One day, a deva (Buddhism equivalent to an angel) came down to earth to test the young Sariputra’s determination to achieve Bodhisattvahood. He turned himself into a young man and cried when he saw Sariputra walking towards him. Sariputra asked him what happened and the man told him that his mother was suffering from a terminal disease. The doctor said that she could only be saved with a concoction of some herbs mixed with the eyeball of a monk. “Of course the herbs are easy to get but to obtain a monk’s eyeball? That’s impossible!” he lamented.
Sariputra, feeling extremely sorry for the young man decided to offer his eyeball to him in order to save his mother. On the spot, with much pain and difficulty, he dug out his left eyeball and gave it to the man. However the young man exclaimed that only the right eyeball could be used for the medicine. Sariputra was shocked to hear this, but only blamed himself for not asking the young man before digging out his eyeball. Without hesitating he dug out his right eyeball and handed it to the man.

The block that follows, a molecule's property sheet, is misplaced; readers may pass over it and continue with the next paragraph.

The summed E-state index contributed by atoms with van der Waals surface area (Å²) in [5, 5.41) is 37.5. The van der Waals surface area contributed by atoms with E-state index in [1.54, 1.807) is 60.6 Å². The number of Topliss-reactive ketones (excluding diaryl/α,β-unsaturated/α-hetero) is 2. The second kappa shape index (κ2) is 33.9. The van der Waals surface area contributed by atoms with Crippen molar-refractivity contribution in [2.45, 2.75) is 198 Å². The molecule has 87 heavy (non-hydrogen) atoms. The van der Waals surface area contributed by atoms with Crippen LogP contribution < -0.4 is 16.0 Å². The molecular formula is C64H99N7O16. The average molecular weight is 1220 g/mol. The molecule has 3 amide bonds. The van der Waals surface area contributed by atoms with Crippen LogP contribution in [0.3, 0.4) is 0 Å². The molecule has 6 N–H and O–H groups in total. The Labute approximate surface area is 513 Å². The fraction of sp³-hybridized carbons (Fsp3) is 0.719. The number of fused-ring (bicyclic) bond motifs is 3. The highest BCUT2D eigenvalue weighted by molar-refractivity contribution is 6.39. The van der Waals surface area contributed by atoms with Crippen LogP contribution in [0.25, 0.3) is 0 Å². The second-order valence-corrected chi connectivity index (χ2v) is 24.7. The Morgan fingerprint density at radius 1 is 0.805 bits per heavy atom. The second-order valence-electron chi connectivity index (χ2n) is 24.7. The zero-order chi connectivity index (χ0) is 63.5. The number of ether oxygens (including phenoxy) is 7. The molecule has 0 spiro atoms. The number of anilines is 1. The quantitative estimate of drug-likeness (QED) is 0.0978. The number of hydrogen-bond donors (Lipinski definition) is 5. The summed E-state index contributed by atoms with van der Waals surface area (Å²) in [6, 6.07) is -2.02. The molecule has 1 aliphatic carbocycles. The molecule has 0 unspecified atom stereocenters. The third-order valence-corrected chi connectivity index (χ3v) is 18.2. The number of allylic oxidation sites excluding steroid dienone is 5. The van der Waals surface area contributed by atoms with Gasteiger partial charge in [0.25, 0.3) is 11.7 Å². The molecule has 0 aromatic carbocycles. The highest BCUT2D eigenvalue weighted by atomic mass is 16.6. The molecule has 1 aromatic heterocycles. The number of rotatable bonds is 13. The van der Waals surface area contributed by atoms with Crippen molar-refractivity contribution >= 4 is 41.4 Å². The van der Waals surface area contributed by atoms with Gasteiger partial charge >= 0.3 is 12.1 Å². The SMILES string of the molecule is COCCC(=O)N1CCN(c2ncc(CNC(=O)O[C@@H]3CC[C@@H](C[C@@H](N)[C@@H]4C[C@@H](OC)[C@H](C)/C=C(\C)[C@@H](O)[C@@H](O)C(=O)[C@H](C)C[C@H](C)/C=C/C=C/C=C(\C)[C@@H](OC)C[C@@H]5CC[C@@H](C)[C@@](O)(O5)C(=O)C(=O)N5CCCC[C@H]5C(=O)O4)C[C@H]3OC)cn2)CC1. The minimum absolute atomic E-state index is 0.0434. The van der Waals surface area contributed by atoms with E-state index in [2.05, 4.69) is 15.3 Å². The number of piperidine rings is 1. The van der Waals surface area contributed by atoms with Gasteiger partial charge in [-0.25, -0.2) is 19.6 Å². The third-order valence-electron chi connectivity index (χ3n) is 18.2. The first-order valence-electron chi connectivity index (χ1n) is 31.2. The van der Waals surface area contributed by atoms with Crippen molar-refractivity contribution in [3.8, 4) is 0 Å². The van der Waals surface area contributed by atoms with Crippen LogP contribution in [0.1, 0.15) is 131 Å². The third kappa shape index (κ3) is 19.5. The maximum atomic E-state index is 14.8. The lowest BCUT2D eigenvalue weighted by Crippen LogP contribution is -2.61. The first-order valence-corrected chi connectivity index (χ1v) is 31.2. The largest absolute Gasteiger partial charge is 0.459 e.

The young man took the eyeball and smelled it. Ungratefully he threw the eyeball to the ground and scolded Sariputra, “This eyeball smells horrible! How can you expect me to use it as medicine for my mother?” With that he used his feet to squish the eyeball into a pitiful mess and walked away.
Sariputra thought, “It is not easy to save all beings and be a bodhisattva. I better concentrate on self-cultivation than saving others.”